You may supplement your letter with one or two letters of recommendation from faculty members or employers. Your application for scholarship should be received by the Institute by May 1, 2006.
HOUSINGHousing arrangements can be made through the Institute for the period in which you are attending a program. It is highly recommended that students reside in ILI-sponsored housing in order to benefit from both academic and social interchange with other students. The Institute will try to provide options either to occupy a single room or share a room with another participant. For a single room it is advisable that you set aside at least $945.00 per week; sharing a room will reduce that cost by about half. In addition, plan to spend approximately $30-50 per day for a modest standard of living.
Details on housing arrangements will be sent to applicants when their application forms have been received by the Institute. The International Law Institute can also assist students in finding alternative housing. ANLUS SUGGESTS TO RENT A ROOM TO SAVE COST.
VISASTo attend a course offered by the ILI this summer, visitors from many countries will need a visa. While the information compiled here is accurate to the best of our knowledge, ILI can accept no responsibility for interpretation or requirements of U.S. immigration law, rules, and regulations. We offer the following to assist you in the process of securing a visa but the U.S. Consulates are your first, best, and only definitive sources of such information and guidance particular to your circumstances. Please visit http://usembassy.state.gov/ to identify the appropriate consulate to contact.
Below are guidelines for determining which visa type might apply to your circumstances.
- You will be attending a U.S. university for a graduate program directly after the course(s) this summer. You need a student visa (F-1) and must obtain an I-20 Form. The I-20 Form should be issued by the university you will be attending after the course(s) at ILI are completed. The ILI itself does not issue the I-20 Form. It may be that your university will need to extend the “start date” of its program to accommodate your attendance of the ILI course(s). Please contact your university in order to determine, if the “start date” needs to be extended.
If for whatever reason your university will not fulfill your request, ILI will work with that university to extend the start date for you. Please contact Kevin Paquette, 1055 Thomas Jefferson Street NW, Washington, DC 20007, telephone: (202) 247-6006, fax: (202)-247-6010, email: email@example.com and provide the name of the university, program, and the individual with whom you have spoken.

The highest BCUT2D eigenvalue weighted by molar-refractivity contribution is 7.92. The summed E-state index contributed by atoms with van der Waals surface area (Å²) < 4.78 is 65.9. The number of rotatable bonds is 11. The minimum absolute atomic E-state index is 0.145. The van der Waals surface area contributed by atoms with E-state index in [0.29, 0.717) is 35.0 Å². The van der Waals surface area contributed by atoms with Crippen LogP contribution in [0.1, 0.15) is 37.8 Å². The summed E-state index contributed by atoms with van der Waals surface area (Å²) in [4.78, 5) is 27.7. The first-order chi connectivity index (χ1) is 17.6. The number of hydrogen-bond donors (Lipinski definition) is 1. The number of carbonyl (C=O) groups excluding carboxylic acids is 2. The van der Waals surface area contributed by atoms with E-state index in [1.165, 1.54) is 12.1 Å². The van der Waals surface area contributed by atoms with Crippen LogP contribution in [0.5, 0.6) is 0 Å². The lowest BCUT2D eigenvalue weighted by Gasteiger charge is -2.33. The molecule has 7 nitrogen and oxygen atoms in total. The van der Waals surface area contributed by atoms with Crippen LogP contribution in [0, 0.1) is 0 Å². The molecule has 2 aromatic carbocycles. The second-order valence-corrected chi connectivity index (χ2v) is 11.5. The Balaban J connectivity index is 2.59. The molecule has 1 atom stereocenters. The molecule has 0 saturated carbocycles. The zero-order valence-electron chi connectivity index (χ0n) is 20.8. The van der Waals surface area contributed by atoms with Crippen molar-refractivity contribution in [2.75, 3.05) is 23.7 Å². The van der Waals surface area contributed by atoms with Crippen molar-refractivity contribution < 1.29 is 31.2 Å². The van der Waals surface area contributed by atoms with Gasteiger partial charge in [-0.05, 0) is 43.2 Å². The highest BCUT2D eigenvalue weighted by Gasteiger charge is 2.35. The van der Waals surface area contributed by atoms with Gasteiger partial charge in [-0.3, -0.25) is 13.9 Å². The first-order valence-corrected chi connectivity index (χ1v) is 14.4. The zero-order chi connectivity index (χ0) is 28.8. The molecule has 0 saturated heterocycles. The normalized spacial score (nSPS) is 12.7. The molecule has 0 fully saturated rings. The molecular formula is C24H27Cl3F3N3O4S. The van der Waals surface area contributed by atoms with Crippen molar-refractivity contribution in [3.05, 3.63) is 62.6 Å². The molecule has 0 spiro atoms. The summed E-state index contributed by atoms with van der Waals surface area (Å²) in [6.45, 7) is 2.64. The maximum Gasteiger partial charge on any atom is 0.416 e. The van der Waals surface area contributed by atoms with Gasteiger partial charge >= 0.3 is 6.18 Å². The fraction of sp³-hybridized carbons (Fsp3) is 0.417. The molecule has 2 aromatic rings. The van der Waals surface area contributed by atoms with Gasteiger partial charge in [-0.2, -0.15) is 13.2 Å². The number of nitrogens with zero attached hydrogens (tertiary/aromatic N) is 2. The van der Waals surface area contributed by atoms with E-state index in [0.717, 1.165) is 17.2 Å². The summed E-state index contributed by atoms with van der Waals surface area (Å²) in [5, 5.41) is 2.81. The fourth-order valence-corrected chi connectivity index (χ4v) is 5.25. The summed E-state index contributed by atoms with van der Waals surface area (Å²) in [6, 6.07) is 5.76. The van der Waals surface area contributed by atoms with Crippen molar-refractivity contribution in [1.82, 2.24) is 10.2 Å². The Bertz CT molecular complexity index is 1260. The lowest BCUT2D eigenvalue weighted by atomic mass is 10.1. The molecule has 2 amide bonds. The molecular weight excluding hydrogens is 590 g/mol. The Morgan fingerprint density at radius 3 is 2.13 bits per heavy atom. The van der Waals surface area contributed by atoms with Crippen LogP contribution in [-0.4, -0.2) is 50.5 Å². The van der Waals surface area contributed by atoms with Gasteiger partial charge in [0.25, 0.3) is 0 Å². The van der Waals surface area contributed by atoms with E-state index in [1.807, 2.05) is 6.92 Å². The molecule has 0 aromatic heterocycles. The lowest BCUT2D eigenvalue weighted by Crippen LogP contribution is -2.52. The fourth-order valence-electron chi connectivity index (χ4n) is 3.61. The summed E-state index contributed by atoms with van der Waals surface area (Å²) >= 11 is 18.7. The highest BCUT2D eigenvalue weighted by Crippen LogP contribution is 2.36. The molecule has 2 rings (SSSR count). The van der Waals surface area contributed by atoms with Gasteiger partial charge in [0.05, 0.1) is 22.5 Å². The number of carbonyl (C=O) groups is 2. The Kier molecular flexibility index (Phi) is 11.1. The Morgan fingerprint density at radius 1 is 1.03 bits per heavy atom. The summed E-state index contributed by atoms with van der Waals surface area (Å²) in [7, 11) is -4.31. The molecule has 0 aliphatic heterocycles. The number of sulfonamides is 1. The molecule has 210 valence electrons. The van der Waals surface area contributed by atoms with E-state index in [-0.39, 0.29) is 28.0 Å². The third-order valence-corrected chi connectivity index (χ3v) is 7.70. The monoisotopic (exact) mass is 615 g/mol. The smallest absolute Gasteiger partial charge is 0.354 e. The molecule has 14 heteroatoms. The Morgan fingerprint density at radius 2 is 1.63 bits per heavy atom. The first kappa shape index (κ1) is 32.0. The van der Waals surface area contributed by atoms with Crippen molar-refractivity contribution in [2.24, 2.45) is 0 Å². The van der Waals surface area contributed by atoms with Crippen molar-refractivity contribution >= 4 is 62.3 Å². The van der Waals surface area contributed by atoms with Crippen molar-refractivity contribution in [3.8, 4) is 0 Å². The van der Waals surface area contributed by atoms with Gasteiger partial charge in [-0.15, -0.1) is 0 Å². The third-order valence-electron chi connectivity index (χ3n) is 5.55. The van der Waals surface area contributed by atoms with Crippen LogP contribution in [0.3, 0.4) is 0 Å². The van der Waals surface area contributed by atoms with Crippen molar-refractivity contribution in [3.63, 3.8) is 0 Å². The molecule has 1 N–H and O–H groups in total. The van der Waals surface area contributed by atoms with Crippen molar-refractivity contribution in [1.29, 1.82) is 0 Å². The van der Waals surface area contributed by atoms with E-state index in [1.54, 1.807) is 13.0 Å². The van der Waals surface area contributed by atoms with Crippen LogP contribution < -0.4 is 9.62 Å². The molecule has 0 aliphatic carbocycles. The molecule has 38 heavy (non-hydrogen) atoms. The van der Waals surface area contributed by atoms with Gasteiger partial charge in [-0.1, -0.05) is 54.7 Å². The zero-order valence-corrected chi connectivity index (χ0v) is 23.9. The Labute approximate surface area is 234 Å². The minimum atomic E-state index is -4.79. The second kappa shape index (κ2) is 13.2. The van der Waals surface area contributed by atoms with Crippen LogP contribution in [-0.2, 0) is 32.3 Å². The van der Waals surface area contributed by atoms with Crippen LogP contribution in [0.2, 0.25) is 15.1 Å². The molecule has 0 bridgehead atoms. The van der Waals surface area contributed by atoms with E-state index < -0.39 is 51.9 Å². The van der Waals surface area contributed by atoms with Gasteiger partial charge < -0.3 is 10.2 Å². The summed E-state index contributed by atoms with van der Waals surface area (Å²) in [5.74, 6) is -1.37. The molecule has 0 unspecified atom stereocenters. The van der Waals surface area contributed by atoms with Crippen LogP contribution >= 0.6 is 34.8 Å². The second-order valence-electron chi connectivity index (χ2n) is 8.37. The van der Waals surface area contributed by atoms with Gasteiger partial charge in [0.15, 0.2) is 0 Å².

- You will not be attending a U.S. university upon completion of the ILI courses, and one of the following applies.
You are attending “Introduction to Legal English” only or “Workshop on Legal Research and Writing” only. You need a tourist visa (B-2). If you enroll in “Introduction to Legal English” or “Workshop on Legal Research and Writing” courses but do not take the “Orientation in the U.S. Legal System” program, you will need a tourist visa (B-2) and not a student visa (F-1) or an exchange visa (J-1) because unlike “Orientation”, the “Introduction to Legal English and the “Workshop on Legal Research and Writing” courses do not fall under the description of “course of study” as described in the Immigration and Naturalization Service (INS) Code of Federal Regulations (CFR). An acceptance letter from the ILI should be sufficient documentation to supplement your Tourist Visa application.
You are attending the “Orientation in the U.S. Legal System” program alone or in combination with other ILI courses. You may need to apply for an exchange visa (J-1) and will need a DS-2019 Form. First, consult the appropriate U.S. Consulate to confirm that you need a J-1 visa and that a DS-2019 Form is required to apply for that visa. If this is the case, please inform us and provide the ILI with the following information so that we may issue you a DS-2019 Form:
Date, City, and Country of Birth Country of Citizenship Country of Legal Permanent Residence Employment Position (title and short description), or “student” if not employed.
Please note that the International Law Institute issues DS-2019 Forms under the Training Category and not under the Student Category. If you are planning on continuing on to an LL.M program or to another training program after completing the ILI courses, we advise that you inform your university or organization before we issue you a DS-2019 Form.
Contact ANLUS for details.